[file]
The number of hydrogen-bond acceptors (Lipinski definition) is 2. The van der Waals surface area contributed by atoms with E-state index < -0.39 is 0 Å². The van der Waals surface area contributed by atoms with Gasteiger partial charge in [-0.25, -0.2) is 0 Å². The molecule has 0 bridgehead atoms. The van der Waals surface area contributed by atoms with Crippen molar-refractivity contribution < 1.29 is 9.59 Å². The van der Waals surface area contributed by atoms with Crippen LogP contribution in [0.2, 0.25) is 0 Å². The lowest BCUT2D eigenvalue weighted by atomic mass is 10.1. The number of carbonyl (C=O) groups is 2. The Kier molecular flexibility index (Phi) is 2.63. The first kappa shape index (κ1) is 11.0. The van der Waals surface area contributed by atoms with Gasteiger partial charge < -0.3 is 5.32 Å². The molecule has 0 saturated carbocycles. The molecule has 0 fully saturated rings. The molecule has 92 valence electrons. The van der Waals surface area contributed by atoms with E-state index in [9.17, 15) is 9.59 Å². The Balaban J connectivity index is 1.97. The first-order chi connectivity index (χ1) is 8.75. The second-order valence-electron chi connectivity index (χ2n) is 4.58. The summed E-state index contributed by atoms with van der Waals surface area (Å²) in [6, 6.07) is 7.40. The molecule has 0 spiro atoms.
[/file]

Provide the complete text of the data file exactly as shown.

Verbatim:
The number of hydrogen-bond acceptors (Lipinski definition) is 2. The van der Waals surface area contributed by atoms with E-state index < -0.39 is 0 Å². The van der Waals surface area contributed by atoms with Gasteiger partial charge in [-0.25, -0.2) is 0 Å². The molecule has 0 bridgehead atoms. The van der Waals surface area contributed by atoms with Crippen molar-refractivity contribution < 1.29 is 9.59 Å². The van der Waals surface area contributed by atoms with Crippen LogP contribution in [0.2, 0.25) is 0 Å². The lowest BCUT2D eigenvalue weighted by atomic mass is 10.1. The number of carbonyl (C=O) groups is 2. The Kier molecular flexibility index (Phi) is 2.63. The first kappa shape index (κ1) is 11.0. The van der Waals surface area contributed by atoms with Gasteiger partial charge < -0.3 is 5.32 Å². The molecule has 0 saturated carbocycles. The molecule has 0 fully saturated rings. The molecule has 92 valence electrons. The van der Waals surface area contributed by atoms with E-state index in [9.17, 15) is 9.59 Å². The Balaban J connectivity index is 1.97. The first-order chi connectivity index (χ1) is 8.75. The second-order valence-electron chi connectivity index (χ2n) is 4.58. The summed E-state index contributed by atoms with van der Waals surface area (Å²) in [6, 6.07) is 7.40. The molecule has 0 spiro atoms.